Widespread regrowth of seagrass has been reported within the Great Sandy Marine Park, following multiple flood events in early 2022 that led to a devastating loss of seagrass meadows.
Researchers from James Cook University (JCU) TropWATER, in collaboration with Queensland Department of Environment & Science and marine park rangers from Queensland Parks and Wildlife Service (QPWS), have been conducting surveys to monitor the loss and regrowth of seagrass meadows since the floods.
JCU TropWATER’s Associate Professor Michael Rasheed said the most recent results show widespread recovery of seagrass, in many sections of the marine park.
“We have seen big increases in the deepwater seagrasses in the middle of Hervey Bay as well as substantial expansion of in intertidal seagrasses in the Great Sandy Strait that were devastated following the floods of 2022,” he said.
“This is a reassuring outcome, but there is still uncertainty of seagrass meadows’ resilience, and if it can sustain this recovery in the long-term.”
Senior Ranger Daniel Clifton said the Great Sandy Marine Park was a major hotspot for dugongs in Queensland, meaning the overall health of the marine ecosystem played a crucial role in sustaining populations of these threatened animals.
“The Great Sandy Marine Park’s seagrass meadows are a critical part of the marine ecosystem to support local sea turtle and dugong populations,” Ranger Clifton said.
“By monitoring the abundance of seagrass across the park, we get a better picture of the health of the wider marine ecosystem in the area.”
Impact on dugongs and resilience of seagrass meadows
While the recovery is promising, recent JCU TropWATER dugong surveys reveal that the initial loss of seagrass meadows took a significant toll on dugong populations in the region.
JCU TropWATER dugong researcher Dr Chris Cleguer, who conducted dugong population aerial surveys following the floods, said there was a reduction in dugong numbers in Hervey Bay in November 2022.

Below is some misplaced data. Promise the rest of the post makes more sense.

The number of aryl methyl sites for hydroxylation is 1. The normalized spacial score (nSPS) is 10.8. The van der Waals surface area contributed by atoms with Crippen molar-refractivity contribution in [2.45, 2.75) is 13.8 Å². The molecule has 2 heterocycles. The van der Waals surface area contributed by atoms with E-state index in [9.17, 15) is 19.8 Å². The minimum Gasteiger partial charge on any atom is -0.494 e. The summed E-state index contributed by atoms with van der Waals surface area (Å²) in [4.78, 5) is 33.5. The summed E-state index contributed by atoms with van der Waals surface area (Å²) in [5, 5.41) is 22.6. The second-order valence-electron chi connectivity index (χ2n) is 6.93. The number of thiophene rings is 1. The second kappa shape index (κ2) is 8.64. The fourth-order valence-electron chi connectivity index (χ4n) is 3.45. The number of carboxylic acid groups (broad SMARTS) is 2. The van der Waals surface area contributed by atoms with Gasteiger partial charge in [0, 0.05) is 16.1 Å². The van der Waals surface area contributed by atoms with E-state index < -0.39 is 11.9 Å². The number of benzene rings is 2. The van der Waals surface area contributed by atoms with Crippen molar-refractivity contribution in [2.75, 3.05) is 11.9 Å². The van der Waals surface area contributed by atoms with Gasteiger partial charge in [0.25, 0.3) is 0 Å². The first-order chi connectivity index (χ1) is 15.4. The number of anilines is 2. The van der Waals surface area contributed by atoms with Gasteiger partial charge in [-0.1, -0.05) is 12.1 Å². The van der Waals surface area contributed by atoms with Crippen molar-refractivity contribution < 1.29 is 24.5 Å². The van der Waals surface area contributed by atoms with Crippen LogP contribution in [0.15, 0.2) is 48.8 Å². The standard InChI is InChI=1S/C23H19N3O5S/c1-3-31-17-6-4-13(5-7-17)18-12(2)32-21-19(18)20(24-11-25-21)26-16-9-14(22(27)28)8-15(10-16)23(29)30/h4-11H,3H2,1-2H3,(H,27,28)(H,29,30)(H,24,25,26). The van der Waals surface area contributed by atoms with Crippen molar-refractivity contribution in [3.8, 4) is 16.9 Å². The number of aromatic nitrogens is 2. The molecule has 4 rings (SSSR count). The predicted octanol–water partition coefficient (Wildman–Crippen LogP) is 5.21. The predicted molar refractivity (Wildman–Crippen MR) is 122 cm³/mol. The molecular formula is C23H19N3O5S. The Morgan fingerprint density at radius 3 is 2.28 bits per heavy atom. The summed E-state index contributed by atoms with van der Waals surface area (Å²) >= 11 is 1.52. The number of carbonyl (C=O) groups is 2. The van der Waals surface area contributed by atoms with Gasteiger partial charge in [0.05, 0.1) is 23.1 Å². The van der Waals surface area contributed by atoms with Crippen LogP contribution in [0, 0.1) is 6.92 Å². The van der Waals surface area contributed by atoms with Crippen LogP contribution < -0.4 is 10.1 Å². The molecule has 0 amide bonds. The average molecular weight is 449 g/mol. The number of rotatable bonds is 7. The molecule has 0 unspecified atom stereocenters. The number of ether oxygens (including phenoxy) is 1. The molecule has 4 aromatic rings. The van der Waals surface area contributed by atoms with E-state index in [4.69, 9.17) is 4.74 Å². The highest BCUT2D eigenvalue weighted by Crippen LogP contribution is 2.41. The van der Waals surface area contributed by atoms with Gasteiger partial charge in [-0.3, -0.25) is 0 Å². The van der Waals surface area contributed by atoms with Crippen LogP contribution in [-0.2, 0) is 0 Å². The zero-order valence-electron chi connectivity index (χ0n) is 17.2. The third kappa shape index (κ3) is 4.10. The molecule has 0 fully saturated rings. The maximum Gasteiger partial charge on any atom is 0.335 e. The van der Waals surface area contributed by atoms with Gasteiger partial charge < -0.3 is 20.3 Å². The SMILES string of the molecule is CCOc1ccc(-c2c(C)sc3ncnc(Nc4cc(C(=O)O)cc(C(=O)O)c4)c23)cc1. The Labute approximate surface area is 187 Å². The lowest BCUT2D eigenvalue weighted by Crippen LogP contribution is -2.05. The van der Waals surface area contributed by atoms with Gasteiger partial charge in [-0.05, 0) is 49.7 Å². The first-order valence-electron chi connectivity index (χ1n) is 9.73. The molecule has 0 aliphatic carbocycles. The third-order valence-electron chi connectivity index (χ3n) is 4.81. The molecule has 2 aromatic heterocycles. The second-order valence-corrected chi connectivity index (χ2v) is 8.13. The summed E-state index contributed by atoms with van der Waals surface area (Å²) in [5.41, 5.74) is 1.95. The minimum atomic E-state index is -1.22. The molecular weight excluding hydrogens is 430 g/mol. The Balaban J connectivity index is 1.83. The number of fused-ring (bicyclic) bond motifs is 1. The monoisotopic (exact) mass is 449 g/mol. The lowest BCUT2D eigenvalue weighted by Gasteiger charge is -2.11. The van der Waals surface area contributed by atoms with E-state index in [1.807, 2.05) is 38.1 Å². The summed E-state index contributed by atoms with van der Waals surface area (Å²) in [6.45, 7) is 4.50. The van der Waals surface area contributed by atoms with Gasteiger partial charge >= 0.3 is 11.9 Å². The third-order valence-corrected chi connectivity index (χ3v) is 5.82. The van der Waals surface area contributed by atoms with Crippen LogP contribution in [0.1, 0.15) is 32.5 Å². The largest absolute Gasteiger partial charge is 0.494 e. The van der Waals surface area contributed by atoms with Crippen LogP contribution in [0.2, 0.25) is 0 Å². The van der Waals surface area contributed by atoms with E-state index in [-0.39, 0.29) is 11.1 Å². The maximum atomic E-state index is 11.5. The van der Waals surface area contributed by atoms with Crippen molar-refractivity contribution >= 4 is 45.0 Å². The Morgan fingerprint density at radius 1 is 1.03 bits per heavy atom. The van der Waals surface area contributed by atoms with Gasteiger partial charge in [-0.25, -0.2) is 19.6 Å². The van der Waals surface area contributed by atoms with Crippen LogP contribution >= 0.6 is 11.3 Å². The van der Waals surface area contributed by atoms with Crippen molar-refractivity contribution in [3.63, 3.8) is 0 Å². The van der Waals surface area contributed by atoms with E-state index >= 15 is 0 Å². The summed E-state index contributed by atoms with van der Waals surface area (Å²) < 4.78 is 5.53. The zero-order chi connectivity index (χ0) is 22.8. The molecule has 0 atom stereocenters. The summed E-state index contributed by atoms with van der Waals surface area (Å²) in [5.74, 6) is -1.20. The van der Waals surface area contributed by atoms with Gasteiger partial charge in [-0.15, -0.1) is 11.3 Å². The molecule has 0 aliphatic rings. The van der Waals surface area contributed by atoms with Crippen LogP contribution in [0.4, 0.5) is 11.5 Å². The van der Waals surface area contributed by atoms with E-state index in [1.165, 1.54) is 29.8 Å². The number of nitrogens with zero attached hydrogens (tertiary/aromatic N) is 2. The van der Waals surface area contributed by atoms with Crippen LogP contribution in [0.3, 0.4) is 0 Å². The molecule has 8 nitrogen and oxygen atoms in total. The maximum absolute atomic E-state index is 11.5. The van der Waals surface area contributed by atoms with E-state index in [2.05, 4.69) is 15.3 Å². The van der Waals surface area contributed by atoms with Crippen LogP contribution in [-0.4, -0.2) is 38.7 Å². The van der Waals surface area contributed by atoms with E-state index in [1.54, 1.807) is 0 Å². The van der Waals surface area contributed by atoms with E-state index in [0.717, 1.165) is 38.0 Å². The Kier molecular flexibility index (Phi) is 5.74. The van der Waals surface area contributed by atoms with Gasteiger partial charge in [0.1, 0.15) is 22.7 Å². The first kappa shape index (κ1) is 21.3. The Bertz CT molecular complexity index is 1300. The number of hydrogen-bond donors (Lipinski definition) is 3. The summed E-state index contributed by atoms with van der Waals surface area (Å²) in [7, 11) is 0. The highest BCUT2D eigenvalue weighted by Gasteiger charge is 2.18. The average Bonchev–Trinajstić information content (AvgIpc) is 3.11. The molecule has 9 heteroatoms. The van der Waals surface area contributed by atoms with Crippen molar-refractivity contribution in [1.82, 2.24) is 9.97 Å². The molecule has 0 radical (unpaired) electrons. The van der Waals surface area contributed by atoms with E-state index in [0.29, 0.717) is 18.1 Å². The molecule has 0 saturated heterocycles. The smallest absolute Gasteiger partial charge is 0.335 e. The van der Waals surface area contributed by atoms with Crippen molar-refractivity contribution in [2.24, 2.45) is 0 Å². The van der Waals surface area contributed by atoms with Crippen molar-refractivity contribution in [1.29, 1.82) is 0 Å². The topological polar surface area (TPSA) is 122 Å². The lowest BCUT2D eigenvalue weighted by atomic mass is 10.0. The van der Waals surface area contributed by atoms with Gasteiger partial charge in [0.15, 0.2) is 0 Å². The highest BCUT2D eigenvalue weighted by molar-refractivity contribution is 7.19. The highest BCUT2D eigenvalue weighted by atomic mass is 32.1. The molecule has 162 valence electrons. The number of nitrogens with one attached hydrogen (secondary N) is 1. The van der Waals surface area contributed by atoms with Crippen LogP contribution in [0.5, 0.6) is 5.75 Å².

“Seagrass habitats were greatly reduced quickly following the floods, and the dugongs in the area would have had little food in these months,” he said.
“It’s highly likely that some dugongs would have died from starvation, while others would have moved to reach deeper seagrasses in the middle of Hervey Bay or simply leave the area to other importance seagrass habitats such as Gladstone in search of food.
“The case of Hervey Bay serves as a warning of what may continue to occur under future climate conditions, it underscores the urgency in preserving and understanding seagrass habitats, particularly the deeper water ones, as herbivores like dugongs may increasingly rely on them.”
To understand the seagrass meadows’ resilience, JCU TropWATER and QPWS will continue to monitor the health of seagrass in the area including examining light availability within the Great Sandy Strait, a herbivory exclusion study looking at how marine life feeding on seagrass impacts recovery, and seagrass seed bank availability.
“We are really interested in the health of seagrass meadow’s seed bank, which is the repository of seeds in the sediment that influences the ability of the meadows to recover and remain healthy in the event of further impacts,” said Associate Professor Michael Rasheed.
“Understanding the health of the seed bank is key to figuring out how resilient these meadows are against future pressures, such as intense feeding from dugongs and the possibility of more flooding in the years ahead.
“The reality of climate change means we need to continue to regularly monitor these seagrass meadows and to develop potential restoration methods. This will allow us to quickly respond to damaged or lost meadows to ensure we have these important ecosystems into the future.”
Research and collaboration for future resilience
With a team of leading scientists specialising in the expansive realm of tropical aquatic ecosystems, spanning both marine and freshwater domains, TropWATER takes a pivotal role in ensuring that its research not only informs but also contributes practically to resilient and sustainable solutions for aquatic ecosystems.
TropWATER has leveraged its expertise in dugongs, seagrass, and water quality, as well as strong collaboration with DES/QPWS, to provide a holistic pathway in ensuring the long-term preservation of these crucial ecosystems.
Recognising the uncertainty surrounding the resilience of seagrass meadows to future impacts, scientists emphasise the need to continue monitoring, research, and investigate potential restoration methods.
TropWATER is renowned for addressing environmental challenges for a diverse range of stakeholders, including industry, First Nations peoples, governments, communities, and policymakers.